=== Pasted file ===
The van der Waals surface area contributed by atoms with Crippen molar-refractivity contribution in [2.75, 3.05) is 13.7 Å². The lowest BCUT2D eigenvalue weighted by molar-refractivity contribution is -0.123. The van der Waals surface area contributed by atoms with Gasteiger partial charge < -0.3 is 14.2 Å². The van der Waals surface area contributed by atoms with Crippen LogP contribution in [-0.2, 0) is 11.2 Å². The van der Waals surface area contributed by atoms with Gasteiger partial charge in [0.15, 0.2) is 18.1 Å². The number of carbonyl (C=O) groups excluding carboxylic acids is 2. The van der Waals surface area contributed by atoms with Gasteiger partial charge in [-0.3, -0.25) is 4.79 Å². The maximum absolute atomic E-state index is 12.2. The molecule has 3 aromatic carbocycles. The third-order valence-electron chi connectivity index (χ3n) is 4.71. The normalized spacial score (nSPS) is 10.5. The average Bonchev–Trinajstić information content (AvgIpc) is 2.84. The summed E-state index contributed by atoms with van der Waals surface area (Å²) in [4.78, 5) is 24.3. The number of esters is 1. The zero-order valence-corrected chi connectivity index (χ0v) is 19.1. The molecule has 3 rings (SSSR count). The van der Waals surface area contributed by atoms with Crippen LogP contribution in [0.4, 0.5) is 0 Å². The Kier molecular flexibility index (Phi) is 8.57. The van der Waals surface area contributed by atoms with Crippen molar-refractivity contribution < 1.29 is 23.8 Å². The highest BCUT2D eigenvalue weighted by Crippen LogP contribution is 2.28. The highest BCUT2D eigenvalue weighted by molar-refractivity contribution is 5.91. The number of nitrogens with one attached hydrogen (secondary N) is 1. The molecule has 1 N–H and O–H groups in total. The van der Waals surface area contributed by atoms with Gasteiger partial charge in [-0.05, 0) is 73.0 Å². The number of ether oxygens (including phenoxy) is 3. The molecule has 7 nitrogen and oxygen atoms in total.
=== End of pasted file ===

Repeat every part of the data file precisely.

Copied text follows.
The van der Waals surface area contributed by atoms with Crippen molar-refractivity contribution in [2.75, 3.05) is 13.7 Å². The lowest BCUT2D eigenvalue weighted by molar-refractivity contribution is -0.123. The van der Waals surface area contributed by atoms with Gasteiger partial charge < -0.3 is 14.2 Å². The van der Waals surface area contributed by atoms with Crippen LogP contribution in [-0.2, 0) is 11.2 Å². The van der Waals surface area contributed by atoms with Gasteiger partial charge in [0.15, 0.2) is 18.1 Å². The number of carbonyl (C=O) groups excluding carboxylic acids is 2. The van der Waals surface area contributed by atoms with Gasteiger partial charge in [-0.3, -0.25) is 4.79 Å². The maximum absolute atomic E-state index is 12.2. The molecule has 3 aromatic carbocycles. The third-order valence-electron chi connectivity index (χ3n) is 4.71. The normalized spacial score (nSPS) is 10.5. The average Bonchev–Trinajstić information content (AvgIpc) is 2.84. The summed E-state index contributed by atoms with van der Waals surface area (Å²) in [4.78, 5) is 24.3. The number of esters is 1. The zero-order valence-corrected chi connectivity index (χ0v) is 19.1. The molecule has 3 rings (SSSR count). The van der Waals surface area contributed by atoms with Crippen LogP contribution in [0.4, 0.5) is 0 Å². The Kier molecular flexibility index (Phi) is 8.57. The van der Waals surface area contributed by atoms with Crippen molar-refractivity contribution < 1.29 is 23.8 Å². The highest BCUT2D eigenvalue weighted by Crippen LogP contribution is 2.28. The highest BCUT2D eigenvalue weighted by molar-refractivity contribution is 5.91. The number of nitrogens with one attached hydrogen (secondary N) is 1. The molecule has 1 N–H and O–H groups in total. The van der Waals surface area contributed by atoms with Gasteiger partial charge in [-0.05, 0) is 73.0 Å². The number of ether oxygens (including phenoxy) is 3. The molecule has 7 nitrogen and oxygen atoms in total.